The Political Column
16th September 2001
Problems not over yet for PA
By our Political Correspondent
on the Twin Towers of the New York World Trade Centre is be ing described
as the worst terrorist attack in history.
The attack has been universally condemned. Britain, the closest ally of the United States along with other western countries took immediate steps to express their solidarity with the sole super-power in its hour of grief and horror.
British Prime Minister Tony Blair also took immediate measures to evacuate people from high-rise buildings in London and to close down the main airport Heathrow and to summon Parliament for emergency sessions. This is how the West reacted when America's main commercial city was hit by a terrorist attack.
Most of the Americans, including President George W. Bush, speechless at the unfolding horror of a single terrorist attack, realised the gravity and the magnitude of the attack.
US President George Bush who later came to the White House following the attack on the Pentagon, the nerve centre of the US Defence System, vowed to hunt down the perpetrators of this heinous crime.
For once, one could question what was the US intelligence network doing or were they complacent that no missile or aircraft could come near the Pentagon? Is the US unable to protect its own defence establishment against international terrorism? It appears intelligence agencies and sophisticated security equipment had been at a loss when this thundering attack on New York and Washington took place.
The immediate reaction was that somebody had declared war on the United States. It could be Osama bin Laden, a Saudi dissident living under the protection of Afghanistan's Taleban rulers or any other West Asian terrorist group. The Talebans were a byproduct of the US policy on Afghanistan during the Soviet occupation.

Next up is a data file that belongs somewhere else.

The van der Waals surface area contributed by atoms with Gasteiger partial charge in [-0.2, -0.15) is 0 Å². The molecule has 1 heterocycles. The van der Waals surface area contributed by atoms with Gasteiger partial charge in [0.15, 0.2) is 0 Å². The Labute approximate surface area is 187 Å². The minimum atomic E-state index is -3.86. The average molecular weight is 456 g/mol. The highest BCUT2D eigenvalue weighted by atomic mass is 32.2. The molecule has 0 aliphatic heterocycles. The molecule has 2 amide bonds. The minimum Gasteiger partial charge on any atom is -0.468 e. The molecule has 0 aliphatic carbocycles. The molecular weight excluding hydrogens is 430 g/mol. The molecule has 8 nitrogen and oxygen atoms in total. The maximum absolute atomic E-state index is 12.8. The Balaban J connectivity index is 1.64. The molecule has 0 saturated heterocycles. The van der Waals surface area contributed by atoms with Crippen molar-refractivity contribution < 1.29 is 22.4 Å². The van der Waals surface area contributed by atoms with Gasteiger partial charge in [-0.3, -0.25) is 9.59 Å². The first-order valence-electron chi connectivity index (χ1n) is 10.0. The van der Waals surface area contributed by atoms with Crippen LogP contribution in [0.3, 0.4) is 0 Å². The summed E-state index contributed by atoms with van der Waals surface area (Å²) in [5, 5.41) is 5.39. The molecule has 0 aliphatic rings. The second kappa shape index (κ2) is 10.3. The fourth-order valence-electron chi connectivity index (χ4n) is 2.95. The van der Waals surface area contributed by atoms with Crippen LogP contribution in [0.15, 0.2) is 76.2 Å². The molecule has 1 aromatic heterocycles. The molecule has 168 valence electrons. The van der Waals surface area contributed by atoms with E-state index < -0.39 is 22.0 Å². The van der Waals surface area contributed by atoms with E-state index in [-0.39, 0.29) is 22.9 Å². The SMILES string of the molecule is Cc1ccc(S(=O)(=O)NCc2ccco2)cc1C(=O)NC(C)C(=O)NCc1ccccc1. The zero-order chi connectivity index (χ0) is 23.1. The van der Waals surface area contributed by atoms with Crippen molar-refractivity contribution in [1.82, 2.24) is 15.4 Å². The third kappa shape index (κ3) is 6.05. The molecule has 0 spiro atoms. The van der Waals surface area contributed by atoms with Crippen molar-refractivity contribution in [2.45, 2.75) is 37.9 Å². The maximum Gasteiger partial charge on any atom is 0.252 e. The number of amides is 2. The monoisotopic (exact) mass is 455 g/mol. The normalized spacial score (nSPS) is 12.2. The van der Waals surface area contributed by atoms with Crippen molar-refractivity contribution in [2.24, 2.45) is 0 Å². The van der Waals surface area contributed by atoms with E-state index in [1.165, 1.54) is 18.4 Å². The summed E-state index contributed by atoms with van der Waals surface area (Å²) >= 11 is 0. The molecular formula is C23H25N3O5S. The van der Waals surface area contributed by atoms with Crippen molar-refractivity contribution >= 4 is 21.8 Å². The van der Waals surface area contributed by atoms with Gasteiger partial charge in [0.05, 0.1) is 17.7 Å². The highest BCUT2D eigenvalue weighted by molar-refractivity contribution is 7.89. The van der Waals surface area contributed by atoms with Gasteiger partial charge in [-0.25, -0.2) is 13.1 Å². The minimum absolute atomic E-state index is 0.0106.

The US policy in West Asia also contributed towards a sense of bitterness and rancour among people of West Asia. Might is not always right. Millions of Iraqi people are suffering due to the US-manipulated UN sanctions. The people are punished because the US and the West want to punish Saddam Hussein.
If the attack on the Twin Towers in New York is interpreted as an attack on humanity as claimed the world over, then the same should be said about the hardship and harm caused to the poor Iraqi people, including children, by the United States and its allies.
One realises the magnitude of the problem only when it comes to his or her doorstep. The terrorists have struck on the doorstep of the US administration. It is time for Americans to rethink and treat all equally if they are to be regarded as the world superpower.
The US and Britain now realise the need to stand firmly against terrorism. This is a welcome move. The whole world should stand jointly against this menace which could ruin the very foundation of civilisation. When developing countries like Sri Lanka were hit by terrorism, the Western and regional powers turned a blind eye.
It's a welcome move that the world is now showing a united resolve to defeat terrorism. But at the same time they also must think of an intelligent response to address the root of terrorism. That should only come if universal principles of human rights and justice are practised.
The world community should ensure justice is done to the Palestinian people and other oppressed people irrespective of any pressure from Jewish or other lobbies in America.
The perpetrators of Tuesday's terror attack will be tracked down and brought to justice. In the meantime countries which are lenient towards terrorists groups should also take a lesson from the Manhattan mayhem. Britain and Canada are two countries which still offer a haven for terrorist groups such as the LTTE in spite of legislation in the former country.
In this backdrop, the LTTE should act wisely and enter into talks with the government because any more terrorism could be harmful to its very existence.
President Chandrika Kumaratunga has on several occasions called on the LTTE to come to the negotiating table. The government's latest offer comes in spite of a PA-JVP deal, which calls for the suspension of peace talks for one year or until the LTTE drops its Eelam demand.